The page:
Conversations with Authors is a new series hosted by Indigenous Education and Library and Academic Services to further the conversation and our understanding of truth and reconciliation. We have selected some of the best of Canadian Indigenous writing, and lined up live conversations with the authors of these books. Everyone is welcome to attend the live sessions, which will also be recorded and posted on this site at a later date.
TUESDAY, MARCH 15, 12:00-1:00PM
David A. Robertson, author of Sugar Falls: A Residential School Story
PAST EVENT - RECORDING COMING SOON
ABOUT THE BOOK
Sugar Falls: A Residential School Story
"Inspired by true events, this story of strength, family, and culture shares the awe-inspiring resilience of Elder Betty Ross.
Abandoned as a young child, Betsy is adopted into a loving family. A few short years later, at the age of 8, everything changes. Betsy is taken away to a residential school. There she is forced to endure abuse and indignity, but Betsy recalls the words her father spoke to her at Sugar Falls—words that give her the resilience, strength, and determination to survive.
Sugar Falls is based on the true story of Betty Ross, Elder from Cross Lake First Nation. We wish to acknowledge, with the utmost gratitude, Betty’s generosity in sharing her story. A portion of the proceeds from the sale of Sugar Falls goes to support the bursary program for The Helen Betty Osborne Memorial Foundation."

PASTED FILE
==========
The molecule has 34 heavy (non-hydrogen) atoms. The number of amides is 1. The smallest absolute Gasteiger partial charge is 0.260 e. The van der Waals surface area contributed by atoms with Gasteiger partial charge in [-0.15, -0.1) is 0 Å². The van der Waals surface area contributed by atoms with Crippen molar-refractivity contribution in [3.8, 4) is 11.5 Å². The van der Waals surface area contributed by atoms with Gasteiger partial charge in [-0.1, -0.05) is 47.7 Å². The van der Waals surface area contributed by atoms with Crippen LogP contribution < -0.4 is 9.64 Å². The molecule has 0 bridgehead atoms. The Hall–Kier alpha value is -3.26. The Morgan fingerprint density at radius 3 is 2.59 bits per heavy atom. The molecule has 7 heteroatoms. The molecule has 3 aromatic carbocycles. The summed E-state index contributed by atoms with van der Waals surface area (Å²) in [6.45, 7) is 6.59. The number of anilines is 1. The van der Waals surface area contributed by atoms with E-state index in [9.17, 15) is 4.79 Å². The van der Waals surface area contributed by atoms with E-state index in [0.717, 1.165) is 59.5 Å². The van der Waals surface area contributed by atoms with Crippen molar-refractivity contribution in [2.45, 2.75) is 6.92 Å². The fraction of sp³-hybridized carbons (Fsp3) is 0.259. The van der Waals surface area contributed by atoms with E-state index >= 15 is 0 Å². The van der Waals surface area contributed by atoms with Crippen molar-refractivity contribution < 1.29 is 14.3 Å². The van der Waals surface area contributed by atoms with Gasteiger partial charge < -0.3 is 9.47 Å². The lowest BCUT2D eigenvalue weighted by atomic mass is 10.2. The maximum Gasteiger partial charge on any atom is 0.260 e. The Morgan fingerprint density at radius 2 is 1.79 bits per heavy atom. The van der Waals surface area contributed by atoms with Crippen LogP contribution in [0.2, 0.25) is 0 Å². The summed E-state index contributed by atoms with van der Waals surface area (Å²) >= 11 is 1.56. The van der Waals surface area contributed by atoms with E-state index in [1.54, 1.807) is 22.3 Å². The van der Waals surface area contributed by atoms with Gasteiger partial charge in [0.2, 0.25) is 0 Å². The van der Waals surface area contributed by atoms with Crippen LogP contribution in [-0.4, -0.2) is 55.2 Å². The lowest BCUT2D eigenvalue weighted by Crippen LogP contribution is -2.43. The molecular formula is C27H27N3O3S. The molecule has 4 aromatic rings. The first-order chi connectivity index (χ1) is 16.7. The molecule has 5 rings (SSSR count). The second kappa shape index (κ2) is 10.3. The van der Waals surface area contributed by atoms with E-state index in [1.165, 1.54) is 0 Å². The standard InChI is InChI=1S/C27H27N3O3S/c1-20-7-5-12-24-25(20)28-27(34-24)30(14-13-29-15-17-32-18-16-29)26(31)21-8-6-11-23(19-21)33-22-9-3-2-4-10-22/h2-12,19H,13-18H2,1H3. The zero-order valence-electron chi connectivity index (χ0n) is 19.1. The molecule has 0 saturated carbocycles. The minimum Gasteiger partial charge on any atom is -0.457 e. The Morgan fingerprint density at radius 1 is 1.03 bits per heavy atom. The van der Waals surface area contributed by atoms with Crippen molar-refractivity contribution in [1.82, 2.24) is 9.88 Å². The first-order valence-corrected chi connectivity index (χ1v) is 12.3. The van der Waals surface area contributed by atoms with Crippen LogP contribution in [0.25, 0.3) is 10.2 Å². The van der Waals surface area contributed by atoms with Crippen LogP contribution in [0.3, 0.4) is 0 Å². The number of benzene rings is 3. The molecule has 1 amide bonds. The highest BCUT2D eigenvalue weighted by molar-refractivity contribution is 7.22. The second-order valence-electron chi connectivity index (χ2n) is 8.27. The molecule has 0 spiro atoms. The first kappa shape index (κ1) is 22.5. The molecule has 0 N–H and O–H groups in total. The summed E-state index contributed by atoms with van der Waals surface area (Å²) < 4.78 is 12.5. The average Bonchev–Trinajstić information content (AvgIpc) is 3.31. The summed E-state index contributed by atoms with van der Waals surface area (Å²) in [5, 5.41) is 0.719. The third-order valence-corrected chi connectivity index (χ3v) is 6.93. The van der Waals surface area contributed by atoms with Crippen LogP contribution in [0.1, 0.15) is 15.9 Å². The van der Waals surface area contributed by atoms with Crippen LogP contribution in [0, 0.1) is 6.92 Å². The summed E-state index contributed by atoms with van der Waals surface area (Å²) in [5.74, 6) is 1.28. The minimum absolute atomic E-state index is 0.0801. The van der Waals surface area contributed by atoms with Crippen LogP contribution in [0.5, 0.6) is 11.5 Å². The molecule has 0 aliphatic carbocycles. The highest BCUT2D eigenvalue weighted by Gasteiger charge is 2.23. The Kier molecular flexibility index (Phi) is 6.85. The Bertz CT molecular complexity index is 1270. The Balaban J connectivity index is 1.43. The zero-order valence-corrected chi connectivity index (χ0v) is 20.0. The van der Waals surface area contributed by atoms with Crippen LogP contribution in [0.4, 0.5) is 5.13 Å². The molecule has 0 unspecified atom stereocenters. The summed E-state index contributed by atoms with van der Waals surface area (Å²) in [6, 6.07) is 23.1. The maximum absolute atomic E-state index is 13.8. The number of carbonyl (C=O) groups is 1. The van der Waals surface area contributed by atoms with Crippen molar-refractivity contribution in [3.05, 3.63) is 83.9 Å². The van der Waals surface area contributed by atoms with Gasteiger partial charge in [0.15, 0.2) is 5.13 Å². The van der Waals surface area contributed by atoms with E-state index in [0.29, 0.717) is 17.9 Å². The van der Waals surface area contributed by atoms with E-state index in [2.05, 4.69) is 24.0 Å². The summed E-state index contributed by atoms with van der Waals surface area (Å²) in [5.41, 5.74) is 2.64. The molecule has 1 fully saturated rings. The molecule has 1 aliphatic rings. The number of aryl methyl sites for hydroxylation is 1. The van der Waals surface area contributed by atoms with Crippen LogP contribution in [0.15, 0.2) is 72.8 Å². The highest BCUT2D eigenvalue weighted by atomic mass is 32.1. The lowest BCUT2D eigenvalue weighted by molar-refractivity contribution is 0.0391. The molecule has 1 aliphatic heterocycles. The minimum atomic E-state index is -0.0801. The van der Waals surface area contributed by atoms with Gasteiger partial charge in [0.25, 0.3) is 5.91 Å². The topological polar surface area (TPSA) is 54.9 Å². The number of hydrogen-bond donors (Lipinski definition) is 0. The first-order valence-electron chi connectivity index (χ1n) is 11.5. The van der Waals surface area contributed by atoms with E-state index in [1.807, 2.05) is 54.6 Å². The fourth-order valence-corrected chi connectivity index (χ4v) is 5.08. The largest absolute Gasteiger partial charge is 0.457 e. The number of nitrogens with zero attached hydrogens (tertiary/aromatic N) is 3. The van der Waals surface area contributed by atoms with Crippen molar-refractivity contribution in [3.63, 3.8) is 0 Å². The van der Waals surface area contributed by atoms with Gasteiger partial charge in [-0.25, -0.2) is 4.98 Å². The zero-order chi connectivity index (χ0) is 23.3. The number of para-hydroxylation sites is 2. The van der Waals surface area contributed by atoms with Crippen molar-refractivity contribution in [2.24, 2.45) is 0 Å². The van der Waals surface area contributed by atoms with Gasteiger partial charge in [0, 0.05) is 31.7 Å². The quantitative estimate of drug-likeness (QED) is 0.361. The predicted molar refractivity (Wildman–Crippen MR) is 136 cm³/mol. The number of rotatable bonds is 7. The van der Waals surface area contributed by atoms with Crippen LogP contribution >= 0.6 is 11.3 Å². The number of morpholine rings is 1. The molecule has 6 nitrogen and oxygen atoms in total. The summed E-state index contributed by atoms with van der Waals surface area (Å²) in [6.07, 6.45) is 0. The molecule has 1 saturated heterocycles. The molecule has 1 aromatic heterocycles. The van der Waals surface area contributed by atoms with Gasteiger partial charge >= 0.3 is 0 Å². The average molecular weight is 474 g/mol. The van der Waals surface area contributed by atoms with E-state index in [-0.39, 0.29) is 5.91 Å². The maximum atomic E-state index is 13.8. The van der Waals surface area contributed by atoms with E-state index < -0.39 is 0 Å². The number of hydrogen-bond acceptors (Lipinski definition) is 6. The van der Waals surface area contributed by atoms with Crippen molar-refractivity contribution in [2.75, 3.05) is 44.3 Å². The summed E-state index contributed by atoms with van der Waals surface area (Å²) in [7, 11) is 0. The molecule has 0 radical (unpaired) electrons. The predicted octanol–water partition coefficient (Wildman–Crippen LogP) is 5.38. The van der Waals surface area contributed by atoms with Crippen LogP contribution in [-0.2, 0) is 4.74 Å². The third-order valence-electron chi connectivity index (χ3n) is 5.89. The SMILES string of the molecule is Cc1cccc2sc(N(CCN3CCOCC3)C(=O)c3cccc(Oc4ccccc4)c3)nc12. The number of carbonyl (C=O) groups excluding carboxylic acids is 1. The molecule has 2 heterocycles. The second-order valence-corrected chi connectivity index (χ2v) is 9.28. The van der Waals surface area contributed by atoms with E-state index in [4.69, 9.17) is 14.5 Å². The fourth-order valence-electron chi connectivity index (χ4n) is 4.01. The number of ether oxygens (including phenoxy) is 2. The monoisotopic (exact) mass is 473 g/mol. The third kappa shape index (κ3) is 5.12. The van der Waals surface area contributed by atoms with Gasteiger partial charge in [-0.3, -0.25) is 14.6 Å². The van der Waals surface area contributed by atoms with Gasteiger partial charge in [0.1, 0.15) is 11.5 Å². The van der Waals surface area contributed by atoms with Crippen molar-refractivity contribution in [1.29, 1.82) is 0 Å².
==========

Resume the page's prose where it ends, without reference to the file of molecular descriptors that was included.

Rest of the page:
Source of description: Portage and Main Press/HighWater Press
ABOUT THE AUTHOR
David A. Robertson
David A. Robertson (he, him, his) was the 2021 recipient of the Writers’ Union of Canada Freedom to Read Award. He is the author of numerous books for young readers including When We Were Alone, which won the 2017 Governor General's Literary Award and the McNally Robinson Best Book for Young People Award. The Barren Grounds, the first book in the middle-grade The Misewa Saga series, received a starred review from Kirkus, was a Kirkus and Quill & Quire best middle-grade book of 2020, was a USBBY and Texas Lone Star selection, was shortlisted for the Ontario Library Association’s Silver Birch Award, and was a finalist for the 2020 Governor General’s Literary Award. His memoir, Black Water: Family, Legacy, and Blood Memory, was a Globe and Mail and Quill & Quire book of the year in 2020, and won the Alexander Kennedy Isbister Award for Non-Fiction as well as the Carol Shields Winnipeg Book Award at the 2020 Manitoba Book Awards. On The Trapline, illustrated by Julie Flett, won David's second Governor General's Literary Award and was named one of the best picture books of 2021 by the CCBC, The Horn Book, New York Public Library, Quill & Quire, and American Indians in Children's Literature. Dave is the writer and host of the podcast Kíwew, winner of the 2021 RTDNA Prairie Region Award for Best Podcast. He is a member of Norway House Cree Nation and currently lives in Winnipeg.
Recording now available!
MONDAY, NOVEMBER 15, 12:00-1:00 PM
Dr. Taima Moeke-Pickering, co-editor of Decolonizing and Indigenizing Education in Canada.
ABOUT THE BOOK
Decolonizing and Indigenizing Education in Canada